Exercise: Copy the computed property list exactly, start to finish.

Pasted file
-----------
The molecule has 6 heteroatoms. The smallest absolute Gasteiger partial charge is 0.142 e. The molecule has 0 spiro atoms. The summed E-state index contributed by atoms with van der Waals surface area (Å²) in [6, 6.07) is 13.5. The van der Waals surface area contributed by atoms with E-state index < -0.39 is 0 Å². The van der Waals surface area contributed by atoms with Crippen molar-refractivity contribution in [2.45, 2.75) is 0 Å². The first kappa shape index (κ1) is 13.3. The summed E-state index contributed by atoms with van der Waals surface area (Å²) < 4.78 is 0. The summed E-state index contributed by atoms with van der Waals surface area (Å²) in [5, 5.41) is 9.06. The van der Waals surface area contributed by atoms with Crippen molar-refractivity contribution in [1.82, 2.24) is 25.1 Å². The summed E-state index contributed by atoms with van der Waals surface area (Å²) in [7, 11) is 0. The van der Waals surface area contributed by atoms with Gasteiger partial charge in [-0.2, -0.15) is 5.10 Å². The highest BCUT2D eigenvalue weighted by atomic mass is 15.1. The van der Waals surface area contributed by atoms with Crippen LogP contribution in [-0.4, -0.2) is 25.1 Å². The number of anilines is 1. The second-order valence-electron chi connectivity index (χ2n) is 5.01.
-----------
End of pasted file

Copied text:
The molecule has 6 heteroatoms. The smallest absolute Gasteiger partial charge is 0.142 e. The molecule has 0 spiro atoms. The summed E-state index contributed by atoms with van der Waals surface area (Å²) in [6, 6.07) is 13.5. The van der Waals surface area contributed by atoms with E-state index < -0.39 is 0 Å². The van der Waals surface area contributed by atoms with Crippen molar-refractivity contribution in [2.45, 2.75) is 0 Å². The first kappa shape index (κ1) is 13.3. The summed E-state index contributed by atoms with van der Waals surface area (Å²) < 4.78 is 0. The summed E-state index contributed by atoms with van der Waals surface area (Å²) in [5, 5.41) is 9.06. The van der Waals surface area contributed by atoms with Crippen molar-refractivity contribution in [1.82, 2.24) is 25.1 Å². The summed E-state index contributed by atoms with van der Waals surface area (Å²) in [7, 11) is 0. The van der Waals surface area contributed by atoms with Gasteiger partial charge in [-0.2, -0.15) is 5.10 Å². The highest BCUT2D eigenvalue weighted by atomic mass is 15.1. The van der Waals surface area contributed by atoms with Crippen LogP contribution in [-0.4, -0.2) is 25.1 Å². The number of anilines is 1. The second-order valence-electron chi connectivity index (χ2n) is 5.01.